The positioning of the dental chair towards the entrance is a new idea for me, but it makes sense. In my clinic, the chairs are directed towards the wall and my section has very little space on both sides of the chair. I make an active effort to move into the patients\\\' vision before I start talking, but I still have had patients appear to jump or comment that they were surprised when I appear. Re-directing the chair towards the entrance could certainly alleviate this situation. However, I imagine the typical operatory layout would have to be adjusted so that patients are not staring at the hallway as patients are being brought in and out of the neighboring rooms. Being able to wave to every incoming/outgoing patient may create additional privacy concerns.
• Jane Shin (2020/05/17 12:19)
These are all good points to keep in mind for those setting up their own practice, and also for those deciding on what kind of practice they would like to join. A note about keeping the patient distracted: I once worked at an office with Netflix for patients in each room. Patients loved this, but some would take an unreasonable amount of time choosing something to watch, and at times we would run into difficulties connecting the headphones, adjusting the volume, or keeping the patient\'s head positioned correctly as they tried to watch the screen. Just as you wrote in this post, moderation is key. Having a patient bring their own headphones to listen to something on their phone should suffice. It is important to keep your office equipment up-to-date, but there is no need to install the best entertainment system. This is a medical facility, not a movie theater.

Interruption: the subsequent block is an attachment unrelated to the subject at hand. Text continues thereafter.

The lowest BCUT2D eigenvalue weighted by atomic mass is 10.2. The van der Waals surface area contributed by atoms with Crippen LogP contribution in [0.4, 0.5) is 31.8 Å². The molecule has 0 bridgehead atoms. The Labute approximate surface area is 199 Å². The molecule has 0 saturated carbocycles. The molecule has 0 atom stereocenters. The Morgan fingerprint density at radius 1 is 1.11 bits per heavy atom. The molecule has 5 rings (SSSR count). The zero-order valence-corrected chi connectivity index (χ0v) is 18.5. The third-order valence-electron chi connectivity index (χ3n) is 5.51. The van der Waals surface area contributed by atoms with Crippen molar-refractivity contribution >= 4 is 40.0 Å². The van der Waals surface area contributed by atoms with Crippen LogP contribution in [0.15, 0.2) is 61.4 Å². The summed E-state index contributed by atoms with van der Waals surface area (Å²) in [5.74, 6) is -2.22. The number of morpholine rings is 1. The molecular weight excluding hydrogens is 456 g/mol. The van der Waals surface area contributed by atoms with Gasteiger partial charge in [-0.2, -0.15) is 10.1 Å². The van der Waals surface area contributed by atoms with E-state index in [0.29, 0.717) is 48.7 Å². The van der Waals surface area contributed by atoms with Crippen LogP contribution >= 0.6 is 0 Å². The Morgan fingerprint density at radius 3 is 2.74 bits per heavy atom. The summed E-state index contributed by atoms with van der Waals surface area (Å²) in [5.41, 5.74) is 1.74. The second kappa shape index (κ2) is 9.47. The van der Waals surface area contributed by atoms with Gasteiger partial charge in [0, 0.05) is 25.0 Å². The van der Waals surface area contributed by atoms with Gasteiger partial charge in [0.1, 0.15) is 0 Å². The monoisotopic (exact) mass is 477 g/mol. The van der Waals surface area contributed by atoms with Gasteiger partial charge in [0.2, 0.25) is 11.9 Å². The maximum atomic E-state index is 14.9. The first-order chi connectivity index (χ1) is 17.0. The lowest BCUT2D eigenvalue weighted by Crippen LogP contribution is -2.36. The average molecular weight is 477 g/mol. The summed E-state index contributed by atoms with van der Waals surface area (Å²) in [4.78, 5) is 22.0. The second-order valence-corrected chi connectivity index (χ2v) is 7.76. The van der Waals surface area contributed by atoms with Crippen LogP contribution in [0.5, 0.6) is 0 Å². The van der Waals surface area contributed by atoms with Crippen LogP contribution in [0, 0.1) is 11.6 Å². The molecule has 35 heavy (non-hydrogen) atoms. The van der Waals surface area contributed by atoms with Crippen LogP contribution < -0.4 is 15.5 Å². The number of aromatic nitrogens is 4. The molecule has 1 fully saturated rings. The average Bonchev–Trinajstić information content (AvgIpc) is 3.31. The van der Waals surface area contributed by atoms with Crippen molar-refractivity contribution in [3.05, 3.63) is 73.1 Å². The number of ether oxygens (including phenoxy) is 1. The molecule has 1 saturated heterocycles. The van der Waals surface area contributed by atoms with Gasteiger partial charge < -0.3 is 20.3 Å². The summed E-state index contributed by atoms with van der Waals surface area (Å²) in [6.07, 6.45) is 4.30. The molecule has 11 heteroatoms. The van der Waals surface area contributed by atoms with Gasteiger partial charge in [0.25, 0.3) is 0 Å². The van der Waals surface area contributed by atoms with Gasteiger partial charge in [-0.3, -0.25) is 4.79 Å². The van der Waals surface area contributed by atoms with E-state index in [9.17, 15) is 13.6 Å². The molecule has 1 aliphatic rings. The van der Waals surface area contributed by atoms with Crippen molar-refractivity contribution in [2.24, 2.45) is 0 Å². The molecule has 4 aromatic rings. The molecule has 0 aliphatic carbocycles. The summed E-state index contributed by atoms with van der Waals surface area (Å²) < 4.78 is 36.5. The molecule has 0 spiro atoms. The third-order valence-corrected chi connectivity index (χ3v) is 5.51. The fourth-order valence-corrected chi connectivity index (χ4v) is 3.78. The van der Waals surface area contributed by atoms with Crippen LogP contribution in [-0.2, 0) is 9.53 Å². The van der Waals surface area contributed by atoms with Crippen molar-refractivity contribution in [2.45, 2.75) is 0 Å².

• Andrew Vo (2020/05/17 11:59)
This is a fantastic post that gets me thinking about setting up the ergonomics of an office to match the personality of the provider. Things like the private entrance and use of headphones are specific strategies to maintain a positive patient experience while not forcing providers to drastically change their habits. About having code words for personal phone calls. This was a major source of frustrations in offices I have worked. The staff spoke coarsely and bluntly that was off putting to many patients. It reinforces the importance of having scripts and purposefully creating the environment you want your patients to experience.